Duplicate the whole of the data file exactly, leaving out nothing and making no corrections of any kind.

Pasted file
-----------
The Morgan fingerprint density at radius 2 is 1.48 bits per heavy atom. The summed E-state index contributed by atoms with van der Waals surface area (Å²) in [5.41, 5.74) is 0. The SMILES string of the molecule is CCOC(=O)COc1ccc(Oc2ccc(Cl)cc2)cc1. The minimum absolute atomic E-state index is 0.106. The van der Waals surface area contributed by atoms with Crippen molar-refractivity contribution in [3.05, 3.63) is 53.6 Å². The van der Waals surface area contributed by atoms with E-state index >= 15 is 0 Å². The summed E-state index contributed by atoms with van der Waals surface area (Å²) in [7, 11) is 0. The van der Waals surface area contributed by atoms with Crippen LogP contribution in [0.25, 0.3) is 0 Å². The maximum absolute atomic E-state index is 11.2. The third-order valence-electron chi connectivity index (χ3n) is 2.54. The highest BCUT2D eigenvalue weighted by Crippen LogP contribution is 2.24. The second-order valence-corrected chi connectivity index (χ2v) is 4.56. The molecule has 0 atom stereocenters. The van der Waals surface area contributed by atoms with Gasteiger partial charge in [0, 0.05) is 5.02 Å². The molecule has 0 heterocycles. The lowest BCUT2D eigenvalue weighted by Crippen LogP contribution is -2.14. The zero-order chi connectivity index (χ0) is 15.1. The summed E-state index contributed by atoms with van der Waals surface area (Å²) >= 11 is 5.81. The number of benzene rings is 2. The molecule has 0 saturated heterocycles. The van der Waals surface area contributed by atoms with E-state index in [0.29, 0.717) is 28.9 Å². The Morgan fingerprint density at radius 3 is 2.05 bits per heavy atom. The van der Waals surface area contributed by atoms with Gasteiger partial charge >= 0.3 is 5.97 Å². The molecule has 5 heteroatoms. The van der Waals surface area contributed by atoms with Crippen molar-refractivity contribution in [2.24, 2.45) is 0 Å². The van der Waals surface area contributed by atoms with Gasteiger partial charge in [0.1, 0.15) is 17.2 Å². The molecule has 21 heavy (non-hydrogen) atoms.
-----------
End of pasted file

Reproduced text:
The Morgan fingerprint density at radius 2 is 1.48 bits per heavy atom. The summed E-state index contributed by atoms with van der Waals surface area (Å²) in [5.41, 5.74) is 0. The SMILES string of the molecule is CCOC(=O)COc1ccc(Oc2ccc(Cl)cc2)cc1. The minimum absolute atomic E-state index is 0.106. The van der Waals surface area contributed by atoms with Crippen molar-refractivity contribution in [3.05, 3.63) is 53.6 Å². The van der Waals surface area contributed by atoms with E-state index >= 15 is 0 Å². The summed E-state index contributed by atoms with van der Waals surface area (Å²) in [7, 11) is 0. The van der Waals surface area contributed by atoms with Crippen LogP contribution in [0.25, 0.3) is 0 Å². The maximum absolute atomic E-state index is 11.2. The third-order valence-electron chi connectivity index (χ3n) is 2.54. The highest BCUT2D eigenvalue weighted by Crippen LogP contribution is 2.24. The second-order valence-corrected chi connectivity index (χ2v) is 4.56. The molecule has 0 atom stereocenters. The van der Waals surface area contributed by atoms with Gasteiger partial charge in [0, 0.05) is 5.02 Å². The molecule has 0 heterocycles. The lowest BCUT2D eigenvalue weighted by Crippen LogP contribution is -2.14. The zero-order chi connectivity index (χ0) is 15.1. The summed E-state index contributed by atoms with van der Waals surface area (Å²) >= 11 is 5.81. The number of benzene rings is 2. The molecule has 0 saturated heterocycles. The van der Waals surface area contributed by atoms with E-state index in [0.29, 0.717) is 28.9 Å². The Morgan fingerprint density at radius 3 is 2.05 bits per heavy atom. The van der Waals surface area contributed by atoms with Gasteiger partial charge >= 0.3 is 5.97 Å². The molecule has 5 heteroatoms. The van der Waals surface area contributed by atoms with Crippen molar-refractivity contribution in [2.24, 2.45) is 0 Å². The van der Waals surface area contributed by atoms with Gasteiger partial charge in [0.1, 0.15) is 17.2 Å². The molecule has 21 heavy (non-hydrogen) atoms.